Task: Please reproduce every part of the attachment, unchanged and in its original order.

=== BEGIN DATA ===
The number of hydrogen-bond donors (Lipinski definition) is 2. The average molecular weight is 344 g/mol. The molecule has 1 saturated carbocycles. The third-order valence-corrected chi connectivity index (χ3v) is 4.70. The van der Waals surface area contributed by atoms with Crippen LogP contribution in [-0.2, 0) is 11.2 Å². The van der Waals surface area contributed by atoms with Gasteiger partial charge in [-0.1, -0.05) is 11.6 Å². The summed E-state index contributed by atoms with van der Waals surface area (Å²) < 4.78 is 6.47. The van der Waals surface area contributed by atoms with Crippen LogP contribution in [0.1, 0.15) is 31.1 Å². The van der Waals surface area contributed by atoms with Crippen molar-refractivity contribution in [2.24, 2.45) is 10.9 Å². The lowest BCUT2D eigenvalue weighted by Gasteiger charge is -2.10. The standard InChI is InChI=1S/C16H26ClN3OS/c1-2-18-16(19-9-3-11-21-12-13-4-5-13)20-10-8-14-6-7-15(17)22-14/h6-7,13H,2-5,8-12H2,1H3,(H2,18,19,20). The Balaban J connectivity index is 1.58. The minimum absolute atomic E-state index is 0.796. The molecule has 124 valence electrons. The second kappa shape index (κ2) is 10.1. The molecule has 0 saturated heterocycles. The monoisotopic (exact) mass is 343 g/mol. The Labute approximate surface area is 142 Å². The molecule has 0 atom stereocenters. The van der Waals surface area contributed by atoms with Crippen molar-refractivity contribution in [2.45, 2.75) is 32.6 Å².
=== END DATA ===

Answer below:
The number of hydrogen-bond donors (Lipinski definition) is 2. The average molecular weight is 344 g/mol. The molecule has 1 saturated carbocycles. The third-order valence-corrected chi connectivity index (χ3v) is 4.70. The van der Waals surface area contributed by atoms with Crippen LogP contribution in [-0.2, 0) is 11.2 Å². The van der Waals surface area contributed by atoms with Gasteiger partial charge in [-0.1, -0.05) is 11.6 Å². The summed E-state index contributed by atoms with van der Waals surface area (Å²) < 4.78 is 6.47. The van der Waals surface area contributed by atoms with Crippen LogP contribution in [0.1, 0.15) is 31.1 Å². The van der Waals surface area contributed by atoms with Crippen molar-refractivity contribution in [2.24, 2.45) is 10.9 Å². The lowest BCUT2D eigenvalue weighted by Gasteiger charge is -2.10. The standard InChI is InChI=1S/C16H26ClN3OS/c1-2-18-16(19-9-3-11-21-12-13-4-5-13)20-10-8-14-6-7-15(17)22-14/h6-7,13H,2-5,8-12H2,1H3,(H2,18,19,20). The Balaban J connectivity index is 1.58. The minimum absolute atomic E-state index is 0.796. The molecule has 124 valence electrons. The second kappa shape index (κ2) is 10.1. The molecule has 0 saturated heterocycles. The monoisotopic (exact) mass is 343 g/mol. The Labute approximate surface area is 142 Å². The molecule has 0 atom stereocenters. The van der Waals surface area contributed by atoms with Crippen molar-refractivity contribution in [2.45, 2.75) is 32.6 Å².